Although Egyptian table tennis player Ibrahim Elhusseiny Hamadtou failed to win a medal, he has become one of the most uplifting stories at the Tokyo 2020 Paralympic Games.
At the Paralympics full of stories of athletes who have overcome limitations to compete at the highest level, Hamadtou, who lost both his arms during a childhood train accident, stands apart, holding the racket with his mouth and serving by flicking the ball up with his right foot.
On Friday, Hamadtou, now 48 years old, lost to Chinese player Chen Chao in men’s singles. “It is an honor to play against a Chinese player. All the Chinese players are really strong,” he said.
He lost to Park Hong-kyu from South Korea on Wednesday, ending all the competitions at his second Paralympics.
“Hamadtou gets better every time he competes. From now on, we will start to work for the Paris Paralympics,” said Hossam El Shobary, the coach.
Hamadtou was injured when he was only 10 years old. He used to play both football and table tennis. With his situation, it seems logical for him to play football. “But football is too dangerous for him. With no arms, he cannot protect himself when he falls,” the coach said.
Moreover, Hamadtou was drawn to table tennis for a challenge following an unfriendly statement. “One of my friends said why don’t you do something you’re capable of, and that fired me up to decide to play table tennis. I wanted to prove that I can do it,” he said.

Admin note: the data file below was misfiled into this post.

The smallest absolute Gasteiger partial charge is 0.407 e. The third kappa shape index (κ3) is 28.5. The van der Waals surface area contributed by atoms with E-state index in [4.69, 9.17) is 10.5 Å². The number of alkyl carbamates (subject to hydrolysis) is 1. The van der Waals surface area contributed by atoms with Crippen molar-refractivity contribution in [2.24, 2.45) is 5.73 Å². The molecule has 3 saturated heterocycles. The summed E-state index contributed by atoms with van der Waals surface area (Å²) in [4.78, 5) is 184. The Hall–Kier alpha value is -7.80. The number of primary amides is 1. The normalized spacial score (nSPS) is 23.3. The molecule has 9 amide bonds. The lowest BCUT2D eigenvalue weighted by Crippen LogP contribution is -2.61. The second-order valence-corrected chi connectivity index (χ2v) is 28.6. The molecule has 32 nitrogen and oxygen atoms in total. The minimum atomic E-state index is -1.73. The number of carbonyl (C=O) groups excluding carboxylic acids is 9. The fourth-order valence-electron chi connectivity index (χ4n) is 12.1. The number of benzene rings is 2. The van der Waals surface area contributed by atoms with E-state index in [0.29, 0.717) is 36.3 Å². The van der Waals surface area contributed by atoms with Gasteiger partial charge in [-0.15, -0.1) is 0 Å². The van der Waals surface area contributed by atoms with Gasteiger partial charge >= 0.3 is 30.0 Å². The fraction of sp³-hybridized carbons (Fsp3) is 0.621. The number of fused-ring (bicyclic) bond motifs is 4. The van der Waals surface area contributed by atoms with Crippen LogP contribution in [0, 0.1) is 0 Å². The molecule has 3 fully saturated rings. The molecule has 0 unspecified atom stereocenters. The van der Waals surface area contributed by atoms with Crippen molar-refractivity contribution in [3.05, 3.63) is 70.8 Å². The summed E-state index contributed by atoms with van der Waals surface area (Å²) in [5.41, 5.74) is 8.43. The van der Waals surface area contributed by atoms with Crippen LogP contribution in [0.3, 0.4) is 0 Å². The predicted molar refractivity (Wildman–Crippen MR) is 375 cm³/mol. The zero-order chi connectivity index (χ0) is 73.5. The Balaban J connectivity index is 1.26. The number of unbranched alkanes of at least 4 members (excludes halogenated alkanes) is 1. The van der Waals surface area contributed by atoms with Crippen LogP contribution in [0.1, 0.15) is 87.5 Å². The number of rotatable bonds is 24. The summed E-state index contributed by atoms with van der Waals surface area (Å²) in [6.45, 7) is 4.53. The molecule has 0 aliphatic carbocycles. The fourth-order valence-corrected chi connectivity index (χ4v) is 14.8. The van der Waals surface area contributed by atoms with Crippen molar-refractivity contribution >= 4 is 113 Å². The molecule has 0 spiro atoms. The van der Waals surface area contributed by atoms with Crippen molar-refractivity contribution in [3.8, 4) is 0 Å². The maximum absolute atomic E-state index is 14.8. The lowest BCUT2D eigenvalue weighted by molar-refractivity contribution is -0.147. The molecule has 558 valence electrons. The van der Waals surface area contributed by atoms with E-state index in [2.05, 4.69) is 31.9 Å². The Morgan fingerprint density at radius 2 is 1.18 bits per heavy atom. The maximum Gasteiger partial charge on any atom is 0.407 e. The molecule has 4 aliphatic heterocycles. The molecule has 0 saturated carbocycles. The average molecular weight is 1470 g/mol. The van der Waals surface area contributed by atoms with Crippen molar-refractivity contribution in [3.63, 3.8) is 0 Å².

It was a challenging path. At the beginning, Hamadtou tried to put the table tennis racket under his armpits but failed, then he decided to hold the racket in his mouth. “I was surprised when I succeeded,” he said.
It took Hamadtou nearly a year of practice to get used to holding the racket with his mouth and making the serve. “With practice and playing regularly, my skill improved,” he said.
He said the sport has become a part of his life. “The sport has given a lot to me. To be without it is like living life without water.”
Speaking of the video of him playing table tennis going viral on social media, Hamadtou said “the video was a message to the world that there’s no impossible.”